One may say FR graphs don't say anything about headphones, but he'd be wrong at least in this case. You can clearly hear the difference that you could have predicted by just looking at these graphs.
If I were to sum up I would say they sound much like ATH-M50, but more open, more space, more treble, more detail, more tight bass, more freedom, more realistic.
I have watched some movies in these, and for me they sound better than sound in IMAX, so that should explain all I guess.
Gaming - Dolby Headphone
I've seen Dolby Headphone youtube videos, but I was listening on HD215, so I didn't really hear all the greatness of DH.
When I got Asus Xonar DG and RH-A30 I was all eager to test DH in some games. The best result was definitely in "Medal of Honour". I simply heard things like I would if I were there in that place. I was pretty scared to be honest. Who wouldn't be hearing real bullets sweeping around your head . This was no longer just a sound effect - it was real. As real as your lunch today (if you had one). With closed eyes you can say not only direction but exact location where the sound originated from. An exact point in 3D space. You can simply say there. You are almost going to stand up from your comfy chair and run into your computer screen thinking to get that ba***rd who is shooting you. Tried with Counter-Strike GO, but they don't support DH, and their SW effect was miserable compared to DH in MoH.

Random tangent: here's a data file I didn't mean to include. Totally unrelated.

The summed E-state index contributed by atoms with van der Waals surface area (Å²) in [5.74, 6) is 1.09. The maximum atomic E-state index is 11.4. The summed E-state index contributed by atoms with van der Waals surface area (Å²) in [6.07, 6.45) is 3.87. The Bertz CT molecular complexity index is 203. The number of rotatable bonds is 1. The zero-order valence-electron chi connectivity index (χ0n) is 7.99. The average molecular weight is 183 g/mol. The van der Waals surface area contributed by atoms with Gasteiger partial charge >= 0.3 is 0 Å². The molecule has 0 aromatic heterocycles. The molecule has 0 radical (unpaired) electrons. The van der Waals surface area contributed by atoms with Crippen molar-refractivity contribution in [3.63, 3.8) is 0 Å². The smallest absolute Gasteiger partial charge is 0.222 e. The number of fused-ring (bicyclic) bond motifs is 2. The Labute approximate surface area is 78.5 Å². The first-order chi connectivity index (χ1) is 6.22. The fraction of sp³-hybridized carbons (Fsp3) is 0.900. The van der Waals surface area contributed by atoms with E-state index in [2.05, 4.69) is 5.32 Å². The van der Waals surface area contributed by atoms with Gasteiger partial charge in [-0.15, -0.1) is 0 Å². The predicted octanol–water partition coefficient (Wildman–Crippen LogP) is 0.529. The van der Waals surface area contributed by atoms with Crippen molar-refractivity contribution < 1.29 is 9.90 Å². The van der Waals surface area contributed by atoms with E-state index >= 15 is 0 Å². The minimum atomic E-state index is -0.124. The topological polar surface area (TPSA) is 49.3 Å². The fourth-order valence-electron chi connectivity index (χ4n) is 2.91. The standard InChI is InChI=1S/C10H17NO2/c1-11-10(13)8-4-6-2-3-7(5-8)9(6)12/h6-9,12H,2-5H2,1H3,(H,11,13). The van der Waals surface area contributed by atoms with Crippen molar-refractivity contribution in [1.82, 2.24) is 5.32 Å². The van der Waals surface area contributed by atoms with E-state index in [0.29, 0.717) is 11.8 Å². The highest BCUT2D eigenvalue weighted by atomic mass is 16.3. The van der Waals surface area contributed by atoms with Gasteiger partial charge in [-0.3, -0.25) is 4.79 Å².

I give all 5 stars, but mainly because for that amount of money these headphones are just outstanding. I don't give 100% to comfort, because after 6hours I feel like taking them off my head. I also don't give 100% for design, and that is because I would prefer to have detachable cable, and also possibility of upgrade to balanced cable. For audio quality I also didn't give 100%, and that is because I really don't think it is reasonable to give 100% to €200 headphones. There definitely are better headphones, for better price, you just have to acknowledge that. But maybe these are all what you would ever need. For many people ATH-M50 are like that, so for extra €30 you get even more than you need then.